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Publication numberUS4347410 A
Publication typeGrant
Application numberUS 06/124,873
Publication dateAug 31, 1982
Filing dateFeb 26, 1980
Priority dateFeb 26, 1980
Publication number06124873, 124873, US 4347410 A, US 4347410A, US-A-4347410, US4347410 A, US4347410A
InventorsPaul D. Schomer, Alan B. Hunt
Original AssigneeSchomer Paul D, Hunt Alan B
Export CitationBiBTeX, EndNote, RefMan
External Links: USPTO, USPTO Assignment, Espacenet
Microphone droop and sensitivity measurement device
US 4347410 A
Abstract
A device for measuring microphone sensitivity and droop by subjecting the microphone to a negative step function input and recording the microphone electrical response thereto. The microphone is surrounded by an inflated thin, flexible, expandable membrane. The membrane is ruptured resulting in an instantaneous reduction in air pressure on the microphone. It is this instantaneous reduction in air pressure that constitutes the negative step function input to the microphone.
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Claims(72)
We claim:
1. An apparatus comprising
(a) an acoustical transducer; and
(b) means for subjecting said transducer to a reduction in fluidic pressure at a fast rate such that an acoustic negative step function input is applied to said transducer.
2. The apparatus of claim 1 wherein said reduction in fluidic pressure is instantaneous.
3. The apparatus of claim 1 or 2 wherein said fluidic pressure is reduced from a first specific magnitude to a reference magnitude.
4. The apparatus of claim 1 or 2 wherein said acoustical transducer comprises a condenser microphone.
5. The apparatus of claim 4 wherein said condenser microphone comprises
(a) a first movable plate;
(b) a second immovable plate; and
(c) a microphone housing adjacent to said first and second plates defining a cavity between said first and second plates, said housing having an orifice therethrough for venting air from said cavity.
6. The apparatus of claim 5 wherein said fluidic pressure subjecting means comprises,
(a) means, enclosing a portion of said housing including said orifice, for expanding when inflated with a fluid;
(b) means for inflating said expandable means with a fluid; and
(c) means for deflating said expandable means thereby effecting said reduction in fluidic pressure.
7. The apparatus of claim 6 wherein said means for deflating includes means for rupturing said expandable means.
8. The apparatus of claim 7 wherein said rupturing means includes non-mechanical means.
9. The apparatus of claim 8 wherein said non-mechanical means includes a source of heat.
10. The apparatus of claim 7 wherein said rupturing means includes mechanical means applied to said expandable means.
11. The apparatus of claim 10 wherein said mechanical means includes an object having a sharp surface.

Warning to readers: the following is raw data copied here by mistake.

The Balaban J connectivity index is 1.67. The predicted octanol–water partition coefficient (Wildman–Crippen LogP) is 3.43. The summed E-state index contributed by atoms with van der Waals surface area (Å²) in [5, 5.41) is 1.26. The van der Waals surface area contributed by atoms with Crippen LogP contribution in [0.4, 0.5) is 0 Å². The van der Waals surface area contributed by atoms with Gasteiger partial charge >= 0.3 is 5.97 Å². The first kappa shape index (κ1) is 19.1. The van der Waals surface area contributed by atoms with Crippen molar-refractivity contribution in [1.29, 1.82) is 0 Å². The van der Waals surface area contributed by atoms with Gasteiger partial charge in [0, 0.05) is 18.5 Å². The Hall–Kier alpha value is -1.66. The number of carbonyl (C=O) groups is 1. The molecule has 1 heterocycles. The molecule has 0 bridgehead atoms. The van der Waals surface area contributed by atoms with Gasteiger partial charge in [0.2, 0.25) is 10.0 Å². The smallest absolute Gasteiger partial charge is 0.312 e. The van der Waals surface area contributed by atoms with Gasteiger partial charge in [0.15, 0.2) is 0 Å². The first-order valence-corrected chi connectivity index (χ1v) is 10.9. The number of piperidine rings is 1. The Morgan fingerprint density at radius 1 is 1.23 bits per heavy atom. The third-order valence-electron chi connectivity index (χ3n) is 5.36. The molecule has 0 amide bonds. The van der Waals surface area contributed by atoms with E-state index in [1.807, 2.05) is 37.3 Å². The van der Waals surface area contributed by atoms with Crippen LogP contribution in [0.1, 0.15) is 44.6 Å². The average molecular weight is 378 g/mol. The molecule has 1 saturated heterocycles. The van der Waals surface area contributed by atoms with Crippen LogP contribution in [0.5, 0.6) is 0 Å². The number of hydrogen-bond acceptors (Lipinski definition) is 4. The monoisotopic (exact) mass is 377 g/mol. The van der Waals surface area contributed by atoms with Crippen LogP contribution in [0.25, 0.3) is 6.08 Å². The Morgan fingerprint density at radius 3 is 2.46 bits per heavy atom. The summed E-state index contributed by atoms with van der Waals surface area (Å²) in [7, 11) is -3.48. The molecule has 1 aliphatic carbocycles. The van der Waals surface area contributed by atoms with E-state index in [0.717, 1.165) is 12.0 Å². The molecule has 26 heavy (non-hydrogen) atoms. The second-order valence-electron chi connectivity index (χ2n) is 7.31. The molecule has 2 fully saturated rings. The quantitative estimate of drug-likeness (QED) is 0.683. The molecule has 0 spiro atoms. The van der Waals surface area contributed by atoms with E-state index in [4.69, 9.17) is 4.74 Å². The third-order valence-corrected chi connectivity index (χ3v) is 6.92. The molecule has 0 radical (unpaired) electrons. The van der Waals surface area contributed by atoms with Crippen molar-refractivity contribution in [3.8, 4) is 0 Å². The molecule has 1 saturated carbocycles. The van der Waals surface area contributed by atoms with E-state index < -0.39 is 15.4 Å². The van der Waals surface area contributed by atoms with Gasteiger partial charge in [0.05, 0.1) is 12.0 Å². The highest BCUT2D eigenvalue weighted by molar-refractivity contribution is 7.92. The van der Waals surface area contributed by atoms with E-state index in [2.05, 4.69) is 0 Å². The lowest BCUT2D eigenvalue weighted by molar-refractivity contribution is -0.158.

12. The apparatus of claim 6 wherein said expandable means includes a thin expandable membrane.
13. The apparatus of claim 12 wherein said membrane includes a balloon.
14. The apparatus of claim 6 wherein said means for inflating comprises,
(a) an adapter having a passageway for providing fluidic communication from the interior of said expandable means to the exterior of said expandable means; and
(b) a source of fluidic pressure coupled to said adapter passageway.
15. The apparatus of claim 14 wherein said adapter is disposed between said microphone housing and said expandable means.
16. The apparatus of claim 15 wherein said adapter includes,
(a) a tube having an inside surface and an outside surface, said microphone housing abutting said inside surface and said expandable means abutting said outside surface; and
(b) means for effecting a fluidic seal between said microphone housing and said inside surface below said venting orifice.
17. The apparatus of claim 16 wherein said fluidic seal means includes an O-ring.
18. The apparatus of claim 14 further comprising a valve coupled between said source of fluidic pressure and said adapter passageway for controlling the fluidic inflation of said expandable means.
19. The apparatus of claim 14 further comprising monitoring means communicating with said passageway for measuring said fluidic pressure within said expandable means.
20. The apparatus of claim 19 wherein said monitoring means includes a manometer.
21. The apparatus of claim 19 further comprising a valve coupled between said measuring means and said passageway for controlling said measuring means.
22. The apparatus of claim 6 wherein said fluidic pressure subjecting means further includes monitoring means for measuring the fluidic pressure within said expandable means.
23. The apparatus of claim 22 wherein said monitoring means includes a manometer.
24. The apparatus of claim 1 or 2 wherein said fluidic pressure subjecting means comprises,
(a) means, enclosing said acoustical transducer, for expanding when inflated with a fluid;
(b) means for inflating said expandable means with a fluid; and
(c) means for deflating said expandable means thereby effecting said reduction in fluidic pressure.
25. The apparatus of claim 24 wherein said means for deflating includes means for rupturing said expandable means.
26. The apparatus of claim 25 wherein said rupturing means includes non-mechanical means.
27. The apparatus of claim 26 wherein said non-mechanical means includes a source of heat.
28. The apparatus of claims 24 wherein said rupturing means includes mechanical means applied to said expandable means.
29. The apparatus of claim 28 wherein said mechanical means includes an object having a sharp surface.
30. The apparatus of claim 24 wherein said expandable means includes a thin expandable membrane.
31. The apparatus of claim 30 wherein said membrane includes a balloon.
32. The apparatus of claim 24 wherein said means for inflating comprises,
(a) an adapter defining a passageway for providing fluidic communication from the interior of said expandable means to the exterior of said expandable means; and